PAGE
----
SXSW carries a mythological power for agency consultants and marketers. It’s on the career bucket list for many, and rightly so. This is the playground where Twitter, Foursquare and Snapchat grew from cult sites to ubiquitous platforms in less than a decade. Every global brand in the world is represented and so it seems every politician.
Despite this being my first trip, it was hard not to see that in 2018 SXSW ‘grew up’. Against the backdrop of the Times Up and #Metoo movements and the ‘Fake News’ crisis, big cultural forces overshadowed the tech gimmickry. This year’s festival lacked any big tech story and although Westworld’s immersive exhibition drew the longest queue times this also reflected the cultural currents of the times.
If the last decade of SXSW has gone from celebrating the untold promise of category disrupting apps and social media, then the next few years will be about the consequences of an unregulated social media. Questions about the unintended negative impact of social networks pervaded this year’s event. Academics, business leaders, and politicians went into bat over how social platforms spread misinformation, encourage partisanship, and promote hate speech.
In so many ways this year’s SXSW carried the mantle of advancing big societal issues and the tensions between them. And at times it felt so heavy you could sense the “tech bros” wishing things could go back to the good ol’ days of the unicorn boom. But the enormous and genuine clamour around Elon Musk on the third morning of the festival revealed an optimist’s view of the world. Cynical ad types actually want to see a vision and it came not in the form of social media but social movements.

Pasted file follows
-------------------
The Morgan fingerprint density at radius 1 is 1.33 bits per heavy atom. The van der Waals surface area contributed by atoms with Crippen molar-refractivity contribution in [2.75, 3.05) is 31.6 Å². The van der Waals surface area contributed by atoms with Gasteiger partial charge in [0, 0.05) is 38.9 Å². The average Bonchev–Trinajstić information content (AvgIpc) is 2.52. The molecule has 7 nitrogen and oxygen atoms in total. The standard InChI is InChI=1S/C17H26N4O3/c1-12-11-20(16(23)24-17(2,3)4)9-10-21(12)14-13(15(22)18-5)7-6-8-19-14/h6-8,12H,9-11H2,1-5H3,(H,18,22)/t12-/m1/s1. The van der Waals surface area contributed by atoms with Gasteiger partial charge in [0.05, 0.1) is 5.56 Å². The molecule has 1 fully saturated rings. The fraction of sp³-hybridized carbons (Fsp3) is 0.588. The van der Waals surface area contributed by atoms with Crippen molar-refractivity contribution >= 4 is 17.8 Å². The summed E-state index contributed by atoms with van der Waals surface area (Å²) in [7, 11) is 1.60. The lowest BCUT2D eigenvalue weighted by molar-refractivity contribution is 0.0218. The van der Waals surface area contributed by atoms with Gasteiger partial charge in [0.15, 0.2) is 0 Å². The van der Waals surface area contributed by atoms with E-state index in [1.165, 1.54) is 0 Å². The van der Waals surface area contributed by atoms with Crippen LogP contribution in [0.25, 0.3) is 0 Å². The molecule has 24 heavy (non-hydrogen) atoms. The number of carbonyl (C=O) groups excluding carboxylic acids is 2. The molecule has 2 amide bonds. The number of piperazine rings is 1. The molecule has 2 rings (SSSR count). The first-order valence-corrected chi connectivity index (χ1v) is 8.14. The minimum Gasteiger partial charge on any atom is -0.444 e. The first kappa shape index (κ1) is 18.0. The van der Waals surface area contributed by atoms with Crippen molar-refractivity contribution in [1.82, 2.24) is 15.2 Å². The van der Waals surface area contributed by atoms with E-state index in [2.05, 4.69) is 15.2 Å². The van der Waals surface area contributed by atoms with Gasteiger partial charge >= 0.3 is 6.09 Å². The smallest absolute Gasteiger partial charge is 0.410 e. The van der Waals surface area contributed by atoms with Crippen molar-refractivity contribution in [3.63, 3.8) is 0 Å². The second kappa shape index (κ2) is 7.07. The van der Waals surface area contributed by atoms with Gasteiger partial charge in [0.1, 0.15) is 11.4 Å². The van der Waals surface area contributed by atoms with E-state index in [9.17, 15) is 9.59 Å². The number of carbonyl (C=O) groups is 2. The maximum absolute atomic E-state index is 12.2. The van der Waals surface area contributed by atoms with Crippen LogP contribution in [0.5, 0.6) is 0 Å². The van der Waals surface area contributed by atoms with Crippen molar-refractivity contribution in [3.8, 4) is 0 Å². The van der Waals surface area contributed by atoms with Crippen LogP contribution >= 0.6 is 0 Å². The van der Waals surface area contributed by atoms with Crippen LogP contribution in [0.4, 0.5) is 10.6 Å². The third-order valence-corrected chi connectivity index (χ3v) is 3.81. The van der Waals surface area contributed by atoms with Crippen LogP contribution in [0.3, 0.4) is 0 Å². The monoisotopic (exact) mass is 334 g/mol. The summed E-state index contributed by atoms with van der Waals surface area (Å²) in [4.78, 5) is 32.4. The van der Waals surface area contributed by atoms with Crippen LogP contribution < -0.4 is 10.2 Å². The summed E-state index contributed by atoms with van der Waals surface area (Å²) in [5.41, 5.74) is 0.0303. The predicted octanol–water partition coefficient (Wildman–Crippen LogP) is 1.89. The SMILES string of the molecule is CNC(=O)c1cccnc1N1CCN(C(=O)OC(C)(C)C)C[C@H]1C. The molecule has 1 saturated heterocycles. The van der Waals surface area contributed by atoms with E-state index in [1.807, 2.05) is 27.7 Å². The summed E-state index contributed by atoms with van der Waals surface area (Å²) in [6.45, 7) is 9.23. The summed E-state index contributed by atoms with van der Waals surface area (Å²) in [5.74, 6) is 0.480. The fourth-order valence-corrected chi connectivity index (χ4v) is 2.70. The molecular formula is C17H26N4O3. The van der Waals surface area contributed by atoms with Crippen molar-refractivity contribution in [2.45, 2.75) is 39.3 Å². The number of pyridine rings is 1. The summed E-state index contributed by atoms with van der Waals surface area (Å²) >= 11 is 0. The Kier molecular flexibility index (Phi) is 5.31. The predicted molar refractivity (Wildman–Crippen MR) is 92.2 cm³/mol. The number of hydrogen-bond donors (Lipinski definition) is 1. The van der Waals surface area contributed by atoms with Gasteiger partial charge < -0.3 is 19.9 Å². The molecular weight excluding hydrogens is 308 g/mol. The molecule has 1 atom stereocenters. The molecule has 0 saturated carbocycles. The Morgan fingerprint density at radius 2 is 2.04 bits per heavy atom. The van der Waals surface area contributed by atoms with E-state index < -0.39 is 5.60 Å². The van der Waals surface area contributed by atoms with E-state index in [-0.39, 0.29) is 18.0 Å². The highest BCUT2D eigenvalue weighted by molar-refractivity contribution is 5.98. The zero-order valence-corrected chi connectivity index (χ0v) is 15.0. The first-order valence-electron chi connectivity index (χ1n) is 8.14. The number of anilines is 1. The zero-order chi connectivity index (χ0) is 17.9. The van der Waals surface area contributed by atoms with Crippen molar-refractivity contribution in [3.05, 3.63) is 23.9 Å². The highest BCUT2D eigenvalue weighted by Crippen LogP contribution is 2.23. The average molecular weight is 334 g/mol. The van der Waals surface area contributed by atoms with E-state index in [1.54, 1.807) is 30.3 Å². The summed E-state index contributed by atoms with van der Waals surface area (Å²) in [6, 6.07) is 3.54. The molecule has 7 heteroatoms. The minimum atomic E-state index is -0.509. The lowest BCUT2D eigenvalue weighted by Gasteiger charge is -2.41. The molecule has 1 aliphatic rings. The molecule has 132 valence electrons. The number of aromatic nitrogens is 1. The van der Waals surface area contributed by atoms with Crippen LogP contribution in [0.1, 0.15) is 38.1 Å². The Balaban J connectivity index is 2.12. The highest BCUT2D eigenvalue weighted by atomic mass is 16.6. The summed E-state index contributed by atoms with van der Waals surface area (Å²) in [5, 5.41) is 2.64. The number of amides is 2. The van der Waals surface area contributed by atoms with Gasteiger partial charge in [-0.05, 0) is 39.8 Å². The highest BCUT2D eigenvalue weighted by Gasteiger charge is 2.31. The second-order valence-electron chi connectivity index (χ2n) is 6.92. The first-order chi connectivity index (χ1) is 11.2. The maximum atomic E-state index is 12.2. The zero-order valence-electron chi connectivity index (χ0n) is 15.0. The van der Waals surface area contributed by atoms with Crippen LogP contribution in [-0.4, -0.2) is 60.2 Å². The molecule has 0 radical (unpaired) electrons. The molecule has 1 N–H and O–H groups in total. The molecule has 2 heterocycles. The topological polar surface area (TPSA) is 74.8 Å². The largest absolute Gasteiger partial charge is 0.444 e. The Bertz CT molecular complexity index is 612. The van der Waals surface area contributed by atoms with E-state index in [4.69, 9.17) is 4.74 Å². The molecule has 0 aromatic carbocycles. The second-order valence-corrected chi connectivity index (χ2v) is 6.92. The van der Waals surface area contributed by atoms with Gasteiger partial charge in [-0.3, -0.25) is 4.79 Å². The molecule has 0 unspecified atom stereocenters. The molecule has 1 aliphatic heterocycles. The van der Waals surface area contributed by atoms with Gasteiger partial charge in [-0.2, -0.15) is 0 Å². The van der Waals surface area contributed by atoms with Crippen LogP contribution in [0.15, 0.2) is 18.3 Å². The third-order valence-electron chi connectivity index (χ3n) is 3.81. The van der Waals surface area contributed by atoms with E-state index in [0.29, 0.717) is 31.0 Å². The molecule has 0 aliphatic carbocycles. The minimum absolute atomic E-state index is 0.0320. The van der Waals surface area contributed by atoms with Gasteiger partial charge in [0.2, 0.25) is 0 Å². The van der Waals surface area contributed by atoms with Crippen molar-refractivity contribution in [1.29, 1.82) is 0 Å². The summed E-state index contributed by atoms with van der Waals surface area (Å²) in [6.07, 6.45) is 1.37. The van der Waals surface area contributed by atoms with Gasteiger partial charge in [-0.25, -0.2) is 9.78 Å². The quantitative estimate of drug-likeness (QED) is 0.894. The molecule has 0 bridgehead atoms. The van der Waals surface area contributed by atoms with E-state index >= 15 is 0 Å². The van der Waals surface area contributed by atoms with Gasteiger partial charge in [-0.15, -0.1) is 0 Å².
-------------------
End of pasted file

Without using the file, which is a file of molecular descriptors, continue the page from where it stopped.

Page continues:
I identified four cultural currents from SXSW that will drive change in our market today:
- Equity in the workforce
- The trust economy
- Brand activism = better societies
- Smart sustainability
Equity in the workforce
My personal highlight of the festival was the packed out Melinda Gates session on the future of work. Disarmingly personal Gates reminded the audience that when she was growing up the only female leader she was presented was villain Alexis Carrington from soap Dynasty. She highlighted the confirmation bias when hiring not only in the tech sector but across all industries. How can we build equitable workforces if we only hire what looks ‘like us’. The action for all in the room was to ‘go wider’ in recruitment to build the future workforce. Times Up founder Nina Shaw had an impassioned call to arms to say this is a moment of limitless potential—for inclusion, for creativity, and for building the first workplace in history that truly works for everyone:
“People ask me how do I join Times Up? And I say, You don’t have to join – you are Times Up”.
The Company We Keep Panel: Joanna Coles from Hearst Media, Stacy Brown-Philpot founder of Task Rabbit, Nina Shaw founder of Times Up and Melinda Gates from Gates Foundation.
The trust economy